With the BBC about to submit its proposals for ultralocal news to the BBC Trust for approval, Trinity Mirror chief executive Sly Bailey told peers that the move could distort the market at the expense of the newspaper industry.
‘Our concern is that if the BBC moves online ever more locally, they – without the same kind of commercial constraints as us – will distort those markets making it much more difficult for us to enter.”
She told the House of Lords Communications Committee: ‘We are very big supporters of the BBC. But we must not allow the BBC to distort these embryonic markets.”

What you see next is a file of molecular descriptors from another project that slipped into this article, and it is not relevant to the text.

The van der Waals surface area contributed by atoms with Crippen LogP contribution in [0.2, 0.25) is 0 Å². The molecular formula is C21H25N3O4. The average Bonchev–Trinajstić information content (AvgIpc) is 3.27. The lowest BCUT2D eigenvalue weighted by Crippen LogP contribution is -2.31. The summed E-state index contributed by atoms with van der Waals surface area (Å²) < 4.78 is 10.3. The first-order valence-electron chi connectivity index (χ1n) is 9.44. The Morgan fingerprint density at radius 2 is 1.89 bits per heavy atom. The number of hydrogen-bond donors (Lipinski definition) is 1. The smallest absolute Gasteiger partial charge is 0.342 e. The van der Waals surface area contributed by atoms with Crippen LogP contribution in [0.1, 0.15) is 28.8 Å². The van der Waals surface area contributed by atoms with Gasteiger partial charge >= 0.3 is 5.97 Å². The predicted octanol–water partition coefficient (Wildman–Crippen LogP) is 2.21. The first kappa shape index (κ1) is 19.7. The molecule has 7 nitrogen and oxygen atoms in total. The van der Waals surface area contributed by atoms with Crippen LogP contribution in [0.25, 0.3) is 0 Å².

Her comments follow other warnings from newspaper publishers about the the BBC’s plans to develop ultra-local services, which the BBC Trust must approve before they go ahead.
Bailey also told the all-party committee, which is probing the impact of newspaper ownership on news, that competition law needs to be loosened because it was threatening newspapers.
She told the committee that Trinity had just closed eight free newspapers in Derby and Peterborough which Trinity Mirror had wanted to sell to Johnston Press in 2001 but had been overruled by the Competition Commission.
Paul Vickers, group legal secretary and group legal director of Trinity Mirror, said that had the Competition Commission allowed the sale to go ahead ‘we think they would still be there”.
Bailey told peers that Trinity Mirror was one of the few media organisations making money online and dismissed fears related to the peers by the NUJ that changes in the industry were producing poorer journalism.
‘The best journalists are increasingly multi-skilled,’she said.